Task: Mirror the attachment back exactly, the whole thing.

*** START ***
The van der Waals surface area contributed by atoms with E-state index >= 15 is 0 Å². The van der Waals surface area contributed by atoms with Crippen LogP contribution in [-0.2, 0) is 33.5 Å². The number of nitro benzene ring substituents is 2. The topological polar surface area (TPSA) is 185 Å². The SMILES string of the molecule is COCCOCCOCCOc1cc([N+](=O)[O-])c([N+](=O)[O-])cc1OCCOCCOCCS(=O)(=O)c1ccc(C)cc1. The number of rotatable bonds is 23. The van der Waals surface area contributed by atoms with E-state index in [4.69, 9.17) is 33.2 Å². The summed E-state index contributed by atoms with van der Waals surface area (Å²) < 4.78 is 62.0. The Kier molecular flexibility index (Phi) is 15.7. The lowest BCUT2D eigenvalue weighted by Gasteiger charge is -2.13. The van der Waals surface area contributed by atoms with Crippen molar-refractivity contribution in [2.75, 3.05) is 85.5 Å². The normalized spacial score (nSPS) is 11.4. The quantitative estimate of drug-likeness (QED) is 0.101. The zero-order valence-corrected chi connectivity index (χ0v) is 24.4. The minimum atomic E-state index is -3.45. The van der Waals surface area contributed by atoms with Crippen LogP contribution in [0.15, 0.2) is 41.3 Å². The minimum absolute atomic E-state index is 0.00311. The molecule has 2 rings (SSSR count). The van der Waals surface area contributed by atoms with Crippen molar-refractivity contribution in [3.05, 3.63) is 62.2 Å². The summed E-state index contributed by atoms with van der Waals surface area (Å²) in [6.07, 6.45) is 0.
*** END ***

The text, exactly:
The van der Waals surface area contributed by atoms with E-state index >= 15 is 0 Å². The van der Waals surface area contributed by atoms with Crippen LogP contribution in [-0.2, 0) is 33.5 Å². The number of nitro benzene ring substituents is 2. The topological polar surface area (TPSA) is 185 Å². The SMILES string of the molecule is COCCOCCOCCOc1cc([N+](=O)[O-])c([N+](=O)[O-])cc1OCCOCCOCCS(=O)(=O)c1ccc(C)cc1. The number of rotatable bonds is 23. The van der Waals surface area contributed by atoms with E-state index in [4.69, 9.17) is 33.2 Å². The summed E-state index contributed by atoms with van der Waals surface area (Å²) < 4.78 is 62.0. The Kier molecular flexibility index (Phi) is 15.7. The lowest BCUT2D eigenvalue weighted by Gasteiger charge is -2.13. The van der Waals surface area contributed by atoms with Crippen molar-refractivity contribution in [2.75, 3.05) is 85.5 Å². The normalized spacial score (nSPS) is 11.4. The quantitative estimate of drug-likeness (QED) is 0.101. The zero-order valence-corrected chi connectivity index (χ0v) is 24.4. The minimum atomic E-state index is -3.45. The van der Waals surface area contributed by atoms with Crippen LogP contribution in [0.15, 0.2) is 41.3 Å². The minimum absolute atomic E-state index is 0.00311. The molecule has 2 rings (SSSR count). The van der Waals surface area contributed by atoms with Crippen molar-refractivity contribution in [3.05, 3.63) is 62.2 Å². The summed E-state index contributed by atoms with van der Waals surface area (Å²) in [6.07, 6.45) is 0.